Little at stake in Labor leadership battle

The Labor leadership contest between Bill Shorten and Anthony Albanese has been put forward as a major step to rejuvenate Labor, by giving members a say in the party. But it will be meaningless without a fight to change Labor’s right-wing policies and political outlook.

For the first time in a number of years, a representative of the Left faction, Albanese, is standing for the leadership. Shorten has been anointed as the candidate of the Right.

Once upon a time, this would have meant a fight between left and right policy platforms. Now, far from any contest over politics, overwhelmingly the leadership race has been fought over personalities.
Both candidates have voiced regret over Labor’s cuts to single parents’ payments. This is the only significant policy shift so far. Neither would argue for a binding vote for Labor MPs on same-sex marriage, even after right-wing union leader Paul Howes publicly called for it.

The Left could be arguing to tax big business through increasing the mining tax, reversing the cuts to universities, increasing the level of NewStart payments, restoring union rights, ditching the “PNG solution” and ending offshore processing of asylum seekers on Manus Island and Nauru. Yet Albanese, as well as Shorten, restated their commitment to offshore processing and mandatory detention in response to a Labor for Refugees survey.

Getting to grips

Any chance of reconnecting Labor with its working class base requires getting to grips with the failure of the last six years of Labor government. Labor’s record low primary vote at the election, the lowest since the Second World War, cannot simply be blamed on in-fighting over the leadership between Gillard and Rudd.

There is a strong desire for the kind of social democratic policies that Labor once advocated. Essential polling shows over 60 per cent think big business, mining companies and the rich should pay more tax.

There is also strong support for more spending on services like health and eduction. But Labor squandered this mood for change by continuing the neo-liberal policies begun under the Hawke and Keating governments, through cutbacks in search of a budget surplus and the cave-in to business over the mining tax.

Labor under Rudd and Gillard delivered little to improve working class people’s lives. The big ticket items talked up before the election, the Gonski schools spending and the disability insurance scheme, were still just promises for the future after six years in government.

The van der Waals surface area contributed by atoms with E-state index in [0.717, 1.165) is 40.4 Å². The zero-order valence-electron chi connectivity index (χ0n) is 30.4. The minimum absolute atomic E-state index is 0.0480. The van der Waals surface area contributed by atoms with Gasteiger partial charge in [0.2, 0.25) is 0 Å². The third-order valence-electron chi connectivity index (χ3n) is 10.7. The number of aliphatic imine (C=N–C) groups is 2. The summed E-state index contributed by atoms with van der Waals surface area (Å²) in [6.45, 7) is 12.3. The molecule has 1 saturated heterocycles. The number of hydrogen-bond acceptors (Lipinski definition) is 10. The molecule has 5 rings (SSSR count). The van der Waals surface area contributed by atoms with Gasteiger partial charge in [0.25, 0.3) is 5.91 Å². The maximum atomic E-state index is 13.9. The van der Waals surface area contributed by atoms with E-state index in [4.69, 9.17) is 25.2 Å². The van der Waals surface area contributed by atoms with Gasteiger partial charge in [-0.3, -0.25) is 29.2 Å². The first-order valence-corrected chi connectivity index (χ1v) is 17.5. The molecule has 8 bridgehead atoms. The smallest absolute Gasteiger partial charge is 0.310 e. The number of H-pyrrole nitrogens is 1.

Albanese has openly asserted that there are no policy differences between him and Shorten. Instead he recommends himself simply as the candidate with more experience and the best able to end divisions. Prominent Albanese supporters are selling him on the basis of being raised by a single parent on a disability pension.

Albanese has listed four key points to show what he stands for—a strong economy in order to deliver jobs, investing in opportunities like education and training, tackling climate change and ensuring a sustainable Australia, and a fair go for all through combating discrimination. These are the same kind of meaningless slogans that Rudd put forward.

Shorten just says he is for “party, policy and people” and talks vaguely about empowering the powerless.

Party reform

The essential problem in Labor is not that the rank-and-file does not have a say in electing the parliamentary leadership. It is that the leadership does not actually represent the views of the rank and file (or Labor voters for that matter). The parliamentary leadership is free to ignore party policy decisions and rank-and-file members have little say over policy in any case.

The democracy of the new leadership ballot is extremely limited. The vote of 53 politicians will be equal to the 40,000 rank and file votes.

The thrust of the organisational reform proposals put forward by people like Kevin Rudd and Chris Bowen are about breaking Labor’s historic link with the trade unions and entrenching the party’s right-wing direction. They want to implement a version of Third Way politics and take Labor even further away from representing working class interests.

But it is the left unions in particular that will be crucial to any fight over policy change. The unions’ institutional weight inside the party, their closer proximity to rank and file workers, and their willingness to fight over their influence in the party have historically been important for shifting Labor to the left and winning social change.

A fight against the party’s right-wing politics is what Labor really needs. Without this, in the longer run any effort at “party reform” will simply cement rank-and-file disillusionment with a party unable to halt its political decline.


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